Monthly Archives: January 2016

Excerpt from “Being There” by Jerzy Kosinski ~~Seasons~~

picture-BeingThere-KosinskiThe men began a long conversation. Chance understood almost nothing of what they were saying, even though they often looked in his direction, as if to invite his participation. Chance thought that they purposely spoke in another language for reasons of secrecy, when suddenly the President addressed him: “And you, Mr. Gardiner? What do you think about the bad season on The Street?”
Chance shrank. He felt that the roots of his thoughts had been suddenly yanked out of their wet earth and thrust, tangled, into the unfriendly air. He stared at the carpet. Finally, he spoke: “In a garden,” he said, “growth has its season. There are spring and summer, but there are also fall and winter. And then spring and summer again. As long as the roots are not severed, all is well and all will be well.” He raised his eyes. Rand was looking at him, nodding. The President seemed quite pleased.
“I must admit, Mr. Gardiner,” the President said, “that what you’ve just said is one of the most refreshing and optimistic statements I’ve heard in a very, very long time.” He rose and stood erect, with his back to the fireplace. “Many of us forget that nature and society are one! Yes, though we have tried to cut ourselves off from nature, we are still part of it. Like nature, our economic system remains, in the long run, stable and rational, and that’s why we must not fear to be at its mercy.” The President hesitated for a moment, then turned to Rand. “We welcome the inevitable seasons of nature, yet we are upset by the seasons of our economy! How foolish of us!” He smiled at Chance. “I envy Mr. Gardiner his good solid sense. This is just what we lack on Capitol Hill.”

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Excerpt from “For the Term of His Natural Life” by Marcus Clarke ~~Lashes~~

picture-ForTheTermOfHisNaturalLife-ClarkeAs he entered the yard, Troke called “Ten!” Kirkland had just got his fiftieth lash.
“Stop!” cried North. “Captain Burgess, I call upon you to stop.”
“You’re rather late, Mr. North,” retorted Burgess. “The punishment is nearly over.” “Wonn!” cried Troke again; and North stood by, biting his nails and grinding his teeth, during six more lashes.
Kirkland ceased to yell now, and merely moaned. His back was like a bloody sponge, while in the interval between lashes the swollen flesh twitched like that of a new-killed bullock. Suddenly, Macklewain saw his head droop on his shoulder. “Throw him off! Throw him off!” he cried, and Troke hurried to loosen the thongs.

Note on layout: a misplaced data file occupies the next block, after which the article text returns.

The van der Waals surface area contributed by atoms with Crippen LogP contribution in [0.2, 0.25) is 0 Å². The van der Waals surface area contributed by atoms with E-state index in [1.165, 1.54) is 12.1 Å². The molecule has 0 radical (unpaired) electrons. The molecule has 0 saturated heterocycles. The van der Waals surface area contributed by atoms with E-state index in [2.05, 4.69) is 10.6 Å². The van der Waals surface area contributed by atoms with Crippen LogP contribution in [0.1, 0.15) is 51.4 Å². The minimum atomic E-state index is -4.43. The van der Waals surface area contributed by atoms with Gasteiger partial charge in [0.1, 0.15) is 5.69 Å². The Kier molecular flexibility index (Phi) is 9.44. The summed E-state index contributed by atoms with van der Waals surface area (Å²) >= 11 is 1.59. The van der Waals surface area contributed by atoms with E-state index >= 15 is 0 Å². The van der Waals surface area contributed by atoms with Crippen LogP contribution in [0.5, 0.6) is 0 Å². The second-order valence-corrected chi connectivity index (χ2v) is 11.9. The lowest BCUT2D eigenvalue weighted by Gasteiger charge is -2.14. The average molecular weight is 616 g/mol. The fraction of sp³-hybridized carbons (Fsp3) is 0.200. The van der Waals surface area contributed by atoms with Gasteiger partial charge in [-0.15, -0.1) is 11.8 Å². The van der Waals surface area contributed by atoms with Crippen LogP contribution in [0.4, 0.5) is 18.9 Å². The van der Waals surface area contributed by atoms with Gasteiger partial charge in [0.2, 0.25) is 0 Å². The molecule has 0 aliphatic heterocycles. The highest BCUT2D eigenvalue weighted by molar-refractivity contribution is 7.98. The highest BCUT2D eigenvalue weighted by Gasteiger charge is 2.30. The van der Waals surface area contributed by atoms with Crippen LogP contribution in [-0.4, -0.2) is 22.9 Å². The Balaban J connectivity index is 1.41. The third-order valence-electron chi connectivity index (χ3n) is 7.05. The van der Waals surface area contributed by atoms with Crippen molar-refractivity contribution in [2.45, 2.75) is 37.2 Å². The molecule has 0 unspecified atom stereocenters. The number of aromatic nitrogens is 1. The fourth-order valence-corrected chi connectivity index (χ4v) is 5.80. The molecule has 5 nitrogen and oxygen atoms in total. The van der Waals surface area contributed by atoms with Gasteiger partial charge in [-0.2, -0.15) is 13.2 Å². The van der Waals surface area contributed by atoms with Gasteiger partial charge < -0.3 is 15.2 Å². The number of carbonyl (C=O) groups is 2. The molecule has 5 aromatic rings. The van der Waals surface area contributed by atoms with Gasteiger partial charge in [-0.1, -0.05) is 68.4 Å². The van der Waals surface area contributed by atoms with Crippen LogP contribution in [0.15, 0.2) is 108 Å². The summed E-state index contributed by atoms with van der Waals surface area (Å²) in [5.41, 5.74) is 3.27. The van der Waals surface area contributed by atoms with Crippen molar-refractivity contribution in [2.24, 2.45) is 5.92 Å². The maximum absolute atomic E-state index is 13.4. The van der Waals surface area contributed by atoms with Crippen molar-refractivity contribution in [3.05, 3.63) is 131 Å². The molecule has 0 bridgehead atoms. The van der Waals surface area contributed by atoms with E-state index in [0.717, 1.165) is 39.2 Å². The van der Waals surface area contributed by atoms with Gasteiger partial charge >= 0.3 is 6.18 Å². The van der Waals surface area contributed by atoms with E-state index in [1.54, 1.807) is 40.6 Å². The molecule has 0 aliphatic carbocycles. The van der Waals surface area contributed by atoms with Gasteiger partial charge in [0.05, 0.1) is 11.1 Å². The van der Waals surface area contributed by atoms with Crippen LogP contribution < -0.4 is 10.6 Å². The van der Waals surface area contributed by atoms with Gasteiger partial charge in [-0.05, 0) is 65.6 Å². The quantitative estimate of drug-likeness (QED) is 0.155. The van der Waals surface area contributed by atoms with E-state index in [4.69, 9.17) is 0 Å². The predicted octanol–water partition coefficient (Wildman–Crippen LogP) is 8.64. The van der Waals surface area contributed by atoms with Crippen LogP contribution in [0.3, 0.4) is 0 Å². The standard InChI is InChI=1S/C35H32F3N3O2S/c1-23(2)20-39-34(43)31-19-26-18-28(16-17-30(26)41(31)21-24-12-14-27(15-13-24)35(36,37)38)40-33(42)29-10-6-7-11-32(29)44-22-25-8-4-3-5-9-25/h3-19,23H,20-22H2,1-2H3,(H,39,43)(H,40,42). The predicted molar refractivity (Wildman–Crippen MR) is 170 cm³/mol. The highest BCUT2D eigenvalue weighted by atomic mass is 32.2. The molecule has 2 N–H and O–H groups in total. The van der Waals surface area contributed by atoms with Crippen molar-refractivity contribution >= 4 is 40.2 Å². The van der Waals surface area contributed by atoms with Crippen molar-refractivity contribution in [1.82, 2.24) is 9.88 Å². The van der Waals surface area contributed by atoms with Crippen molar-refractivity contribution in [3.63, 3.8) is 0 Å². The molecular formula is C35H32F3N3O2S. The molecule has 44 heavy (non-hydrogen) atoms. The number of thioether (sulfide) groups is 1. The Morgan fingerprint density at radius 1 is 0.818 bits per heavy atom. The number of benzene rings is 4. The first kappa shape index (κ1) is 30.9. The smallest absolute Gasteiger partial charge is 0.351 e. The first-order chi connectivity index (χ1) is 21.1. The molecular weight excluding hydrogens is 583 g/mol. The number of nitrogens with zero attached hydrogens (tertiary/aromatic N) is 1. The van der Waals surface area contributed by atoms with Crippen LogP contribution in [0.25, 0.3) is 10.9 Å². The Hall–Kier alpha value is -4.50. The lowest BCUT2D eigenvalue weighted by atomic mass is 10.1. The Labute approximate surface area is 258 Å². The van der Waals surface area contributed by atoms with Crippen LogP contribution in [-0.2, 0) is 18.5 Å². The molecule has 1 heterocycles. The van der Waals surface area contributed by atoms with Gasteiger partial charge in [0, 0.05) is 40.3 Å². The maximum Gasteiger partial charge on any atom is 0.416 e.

“Fling some water over him!” said Burgess; “he’s shamming.”
A bucket of water made Kirkland open his eyes. “I thought so,” said Burgess. “Tie him up again.”
“No. Not if you are Christians!” cried North.
He met with an ally where he least expected one. Rufus Dawes flung down the dripping cat. “I’ll flog no more,” said he.
“What?” roared Burgess, furious at this gross insolence.
“I’ll flog no more. Get someone else to do your blood work for you. I won’t.”
“Tie him up!” cried Burgess, foaming. “Tie him up. Here, constable, fetch a man here with a fresh cat. I’ll give you that beggar’s fifty, and fifty more on the top of ’em; and he shall look on while his back cools.”
Rufus Dawes, with a glance at North, pulled off his shirt without a word, and stretched himself at the triangles. His back was not white and smooth, like Kirkland’s had been, but hard and seamed. He had been flogged before. Troke appeared with Gabbett—grinning. Gabbett liked flogging. It was his boast that he could flog a man to death on a place no bigger than the palm of his hand. He could use his left hand equally with his right, and if he got hold of a “favourite”, would “cross the cuts”.
Rufus Dawes planted his feet firmly on the ground, took fierce grasp on the staves, and drew in his breath. Macklewain spread the garments of the two men upon the ground, and, placing Kirkland upon them, turned to watch this new phase in the morning’s amusement. He grumbled a little below his breath, for he wanted his breakfast, and when the Commandant once began to flog there was no telling where he would stop. Rufus Dawes took five-and-twenty lashes without a murmur, and then Gabbett “crossed the cuts”. This went on up to fifty lashes, and North felt himself stricken with admiration at the courage of the man. “If it had not been for that cursed brandy,” thought he, with bitterness of self-reproach, “I might have saved all this.” At the hundredth lash, the giant paused, expecting the order to throw off, but Burgess was determined to “break the man’s spirit”.
“I’ll make you speak, you dog, if I cut your heart out!” he cried. “Go on, prisoner.”